These brave men and women sacrifice so much in their lives so that others may enjoy the freedoms we get to enjoy everyday. For that, I am proud to call them Hero.

We Should Not Only Mourn These Men And Women Who Died,
We Should Also Thank God That Such People Lived

This post is part of the Wednesday Hero Blogroll. To find out more about Wednesday Hero, you can go here.

A special thanks to Greta and Silke of Hooah Wifee for their help.

To every man and woman who has served and is serving in the United States military, thank you for everything that you do and have done. And every man and woman who’s given their life for the cause of freedom will never be forgotten.

These brave men and women sacrifice so much in their lives so that others may enjoy the freedoms we get to enjoy everyday. For that, I am proud to call them Hero.

We Should Not Only Mourn These Men And Women Who Died, We Should Also Thank God That Such People Lived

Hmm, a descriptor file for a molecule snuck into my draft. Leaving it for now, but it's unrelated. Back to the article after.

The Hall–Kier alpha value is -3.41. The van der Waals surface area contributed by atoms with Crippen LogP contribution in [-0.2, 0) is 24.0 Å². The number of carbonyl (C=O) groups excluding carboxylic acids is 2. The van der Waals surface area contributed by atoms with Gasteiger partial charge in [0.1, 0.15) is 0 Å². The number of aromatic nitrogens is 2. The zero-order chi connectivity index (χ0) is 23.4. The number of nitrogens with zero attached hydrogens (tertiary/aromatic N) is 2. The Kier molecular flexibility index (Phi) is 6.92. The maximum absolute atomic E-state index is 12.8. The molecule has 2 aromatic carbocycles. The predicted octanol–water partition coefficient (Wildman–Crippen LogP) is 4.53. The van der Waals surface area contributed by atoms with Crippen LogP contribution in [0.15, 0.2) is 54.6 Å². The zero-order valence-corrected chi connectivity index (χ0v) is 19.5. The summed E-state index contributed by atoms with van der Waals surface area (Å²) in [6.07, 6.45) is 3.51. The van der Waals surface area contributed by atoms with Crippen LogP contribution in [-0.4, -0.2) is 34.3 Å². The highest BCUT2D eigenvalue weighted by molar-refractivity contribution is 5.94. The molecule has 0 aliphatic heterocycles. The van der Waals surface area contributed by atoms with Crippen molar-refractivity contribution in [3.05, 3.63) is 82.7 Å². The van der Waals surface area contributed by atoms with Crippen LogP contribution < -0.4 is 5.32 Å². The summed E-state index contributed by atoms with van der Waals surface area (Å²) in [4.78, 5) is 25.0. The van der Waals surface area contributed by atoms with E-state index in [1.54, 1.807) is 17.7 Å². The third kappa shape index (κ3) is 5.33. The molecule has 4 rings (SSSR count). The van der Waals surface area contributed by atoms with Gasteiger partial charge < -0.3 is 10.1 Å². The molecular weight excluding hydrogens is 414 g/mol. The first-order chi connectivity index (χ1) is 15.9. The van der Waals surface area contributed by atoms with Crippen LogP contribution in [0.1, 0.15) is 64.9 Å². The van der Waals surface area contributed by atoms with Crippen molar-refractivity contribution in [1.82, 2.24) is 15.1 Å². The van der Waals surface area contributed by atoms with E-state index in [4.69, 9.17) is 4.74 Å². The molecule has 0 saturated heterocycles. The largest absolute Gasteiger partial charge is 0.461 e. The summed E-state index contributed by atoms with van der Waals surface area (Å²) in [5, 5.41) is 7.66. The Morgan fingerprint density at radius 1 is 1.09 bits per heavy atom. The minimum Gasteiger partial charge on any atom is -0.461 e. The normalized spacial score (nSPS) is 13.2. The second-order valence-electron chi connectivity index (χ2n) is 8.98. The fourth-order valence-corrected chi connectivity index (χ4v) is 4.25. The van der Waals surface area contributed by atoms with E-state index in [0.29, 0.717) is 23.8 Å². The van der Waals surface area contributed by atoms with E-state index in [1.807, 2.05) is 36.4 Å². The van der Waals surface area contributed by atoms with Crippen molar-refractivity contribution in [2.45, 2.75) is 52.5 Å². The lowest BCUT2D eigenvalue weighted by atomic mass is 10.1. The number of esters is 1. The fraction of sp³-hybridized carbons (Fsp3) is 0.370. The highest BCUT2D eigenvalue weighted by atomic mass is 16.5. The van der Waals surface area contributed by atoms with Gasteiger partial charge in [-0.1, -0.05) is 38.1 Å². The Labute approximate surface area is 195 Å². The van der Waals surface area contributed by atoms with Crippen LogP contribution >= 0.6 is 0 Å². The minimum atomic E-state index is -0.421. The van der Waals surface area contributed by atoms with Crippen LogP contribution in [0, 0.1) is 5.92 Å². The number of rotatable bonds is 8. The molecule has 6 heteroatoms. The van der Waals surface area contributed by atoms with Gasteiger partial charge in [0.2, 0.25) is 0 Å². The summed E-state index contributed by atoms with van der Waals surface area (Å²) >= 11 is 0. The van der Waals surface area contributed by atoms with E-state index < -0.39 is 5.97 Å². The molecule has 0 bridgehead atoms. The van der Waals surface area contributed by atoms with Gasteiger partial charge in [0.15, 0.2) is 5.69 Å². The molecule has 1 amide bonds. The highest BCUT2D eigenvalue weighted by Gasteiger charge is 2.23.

This post is part of the Wednesday Hero Blogroll. To find out more about Wednesday Hero, you can go here.

This Weeks Soldier Was Suggested By Sunny Kay


Col. Cyril Richard “Rick” Rescorla
68 years old from New York City, New York
16th Air Assault Brigade, Parachute Regiment (England)
Platoon Leader of 2nd Battalion, 7th Cavalry Regiment, 1st Cavalry Division (Airmobile) (U.S.)
September 11, 2001

Col. Rick Rescorla is a multiple time hero. In 1957 he enlisted in the British Army and began training as a paratrooper with The Parachute Regiment of the 16th Air Assault Brigade. He went on to serve with an intelligence unit in Cyprus, a paramilitary police inspector in the Northern Rhodesia Police (now the Zambia Police Service). When his military career ended in England he joined the Metropolitan Police Service in London. But he found the paperwork too boring and quite at the behest of a friend who encouraged him to join the United State Army. Which he did.

In 1963, Rescorla enlisted, with his friend, in the United States Army. After he completed basic training he attended officer training school and was assigned as a platoon leader in the 2nd Battalion, 7th Cavalry Regiment, 1st Cavalry Division (Airmobile).

He was shipped to Vietnam and participated in the Battle of la Drang. While in Vietnam, he was given the nickname “Hard Core” by his men for his bravery in battle.